And healthcare professionals need organizational support to bring that ratio back into balance. "It's not just a matter of if I, the provider, learn how to do this workflow, it's going to be OK," she says. "So what can an organization do to help? There needs be a framework to understand where the pain points are, and then how an organization can do something about that."
"One thing burned-out doctors reliably do is leave the practice. When people leave, it costs a quarter of a million dollars to replace them."
Linzer's own research has uncovered similar themes. In 1996, The Physician Worklife Study, a national survey of physician satisfaction funded by the Robert Wood Johnson Foundation, found that time pressure diminished physician satisfaction and that physicians were experiencing stress related to lack of work control.
The Minimizing Error, Maximizing Outcome (MEMO) Study published in Annals of Internal Medicine in 2009, looked at how organizational climate and work conditions affected clinicians and quality of care.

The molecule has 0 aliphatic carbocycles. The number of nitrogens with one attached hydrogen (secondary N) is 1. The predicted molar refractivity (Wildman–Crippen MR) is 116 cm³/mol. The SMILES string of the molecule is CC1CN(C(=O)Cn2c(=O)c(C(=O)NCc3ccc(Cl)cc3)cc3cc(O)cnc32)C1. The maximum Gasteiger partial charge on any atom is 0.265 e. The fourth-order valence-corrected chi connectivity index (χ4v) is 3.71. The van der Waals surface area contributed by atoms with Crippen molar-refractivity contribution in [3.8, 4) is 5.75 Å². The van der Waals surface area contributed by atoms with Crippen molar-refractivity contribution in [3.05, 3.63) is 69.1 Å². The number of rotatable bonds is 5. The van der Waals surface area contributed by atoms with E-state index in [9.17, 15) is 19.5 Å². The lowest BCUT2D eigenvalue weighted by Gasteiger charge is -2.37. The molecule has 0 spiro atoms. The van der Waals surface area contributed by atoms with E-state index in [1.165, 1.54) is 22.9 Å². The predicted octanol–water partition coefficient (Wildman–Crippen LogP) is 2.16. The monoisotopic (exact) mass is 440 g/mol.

Among 422 physician respondents, 48% said their office environment was tending toward or, frankly was, chaotic, while 49% said their work was stressful; 27% noted burnout symptoms; and 30% said they were at least moderately or more likely to leave their jobs within two years.
"One thing burned-out doctors reliably do is leave the practice. When people leave, it costs a quarter of a million dollars to replace them," he says.
Even a modest investment in burnout prevention can yield positive results, says Linzer.
Jennifer Thew, RN, is the senior nursing editor at HealthLeaders.